Hatshepsut, Britannica encyclopedia

Hatshepsut, the elder daughter of the 18th-dynasty king Thutmose I and his consort Ahmose, was married to her half brother Thutmose II

Thutmose II, by G Elliot Smith The mummified head of Thutmose II

Thutmose III

She was also the regent and step mother of Thutmose III, who was still an infant when crowned pharoah, according to Britannica. So even less likely people would not know she is a woman considering she is at this point only acting as regent for the infant pharoah, and it was not until the seventh regnal year that she became crowned pharoah, and only then was she required to wear kings regalia, including fake beard. But up until this point she had been regarded as a queen, and depicted as such.

Hatshepsut, Britannica encyclopedia

But, by the end of his seventh regnal year, she had been crowned king and adopted a full royal titulary (the royal protocol adopted by Egyptian sovereigns). Hatshepsut and Thutmose III were now corulers of Egypt, with Hatshepsut very much the dominant king. Hitherto Hatshepsut had been depicted as a typical queen, with a female body and appropriately feminine garments. But now, after a brief period of experimentation that involved combining a female body with kingly (male) regalia, her formal portraits began to show Hatshepsut with a male body, wearing the traditional regalia of kilt, crown or head-cloth, and false beard. To dismiss this as a serious attempt to pass herself off as a man is to misunderstand Egyptian artistic convention, which showed things not as they were but as they should be.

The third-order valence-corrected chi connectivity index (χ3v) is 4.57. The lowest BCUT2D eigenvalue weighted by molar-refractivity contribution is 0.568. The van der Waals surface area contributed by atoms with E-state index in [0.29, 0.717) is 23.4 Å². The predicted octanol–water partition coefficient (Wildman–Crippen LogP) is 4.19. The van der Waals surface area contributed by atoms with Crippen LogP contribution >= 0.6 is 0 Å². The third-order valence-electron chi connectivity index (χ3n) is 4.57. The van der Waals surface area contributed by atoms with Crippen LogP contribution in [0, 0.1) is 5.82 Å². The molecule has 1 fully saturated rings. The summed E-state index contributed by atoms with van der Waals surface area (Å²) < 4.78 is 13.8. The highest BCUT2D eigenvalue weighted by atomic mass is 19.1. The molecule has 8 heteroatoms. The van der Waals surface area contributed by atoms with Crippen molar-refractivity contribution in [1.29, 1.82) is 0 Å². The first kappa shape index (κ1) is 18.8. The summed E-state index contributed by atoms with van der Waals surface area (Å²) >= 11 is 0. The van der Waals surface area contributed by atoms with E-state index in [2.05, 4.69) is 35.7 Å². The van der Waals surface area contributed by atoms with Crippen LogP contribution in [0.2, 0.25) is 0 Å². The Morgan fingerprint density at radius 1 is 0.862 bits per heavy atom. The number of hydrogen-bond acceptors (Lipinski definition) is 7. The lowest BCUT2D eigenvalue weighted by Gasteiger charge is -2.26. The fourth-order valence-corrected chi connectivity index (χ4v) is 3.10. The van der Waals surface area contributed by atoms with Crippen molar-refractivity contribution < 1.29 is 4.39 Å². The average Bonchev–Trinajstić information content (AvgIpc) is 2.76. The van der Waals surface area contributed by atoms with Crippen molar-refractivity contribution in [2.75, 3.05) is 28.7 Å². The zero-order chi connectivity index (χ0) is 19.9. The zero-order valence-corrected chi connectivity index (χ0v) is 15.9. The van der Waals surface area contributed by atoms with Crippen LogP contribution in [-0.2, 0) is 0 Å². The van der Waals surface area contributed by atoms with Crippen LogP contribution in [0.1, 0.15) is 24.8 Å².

Thutmose III, by Grafton Elliot Smith Mummified head of Thutmose III.

Damnatio memoriae

The confusion over whether or not Hatshepsut was a male or female would appear to have been caused by a Damnatio memoriae after her death.

Wikipedia, changing recognition

Toward the end of the reign of Thutmose III and into the reign of his son, an attempt was made to remove Hatshepsut from certain historical and pharaonic records — a damnatio memoriae. This elimination was carried out in the most literal way possible. Her cartouches and images were chiseled off some stone walls, leaving very obvious Hatshepsut-shaped gaps in the artwork.

Hatshepsut, by Keith Schengili-Roberts Large granite sphinx bearing the likeness of the pharaoh Hatshepsut, depicted with the traditional false beard, a symbol of her pharaonic power—Metropolitan Museum of Art

Britannica encyclopedia

This is of course supported by Britannica encyclopedia. She was actually removed from the king list according to Britannica, as well as statues torn down.

Hatshepsut, Britannica encyclopedia

Thutmose III ruled Egypt alone for 33 years. At the end of his reign, an attempt was made to remove all traces of Hatshepsut’s rule. Her statues were torn down, her monuments were defaced, and her name was removed from the official king list.

Did ordinary people during Hatshepsut's reign know she was a woman? They must have as she was a queen long before becoming recognised as a king. And before she became pharoah there appears to have been no effort to disguise that fact. It appears to be only after her death that confusion arose due to a Damnatio memoriae.

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  • Thank you very much for this elaborate answer. I think the puzzle piece that I was missing was "But now, after a brief period of experimentation that involved combining a female body with kingly (male) regalia, her formal portraits began to show Hatshepsut with a male body... as [she] should be"
    – Elmy
    Mar 6 at 15:28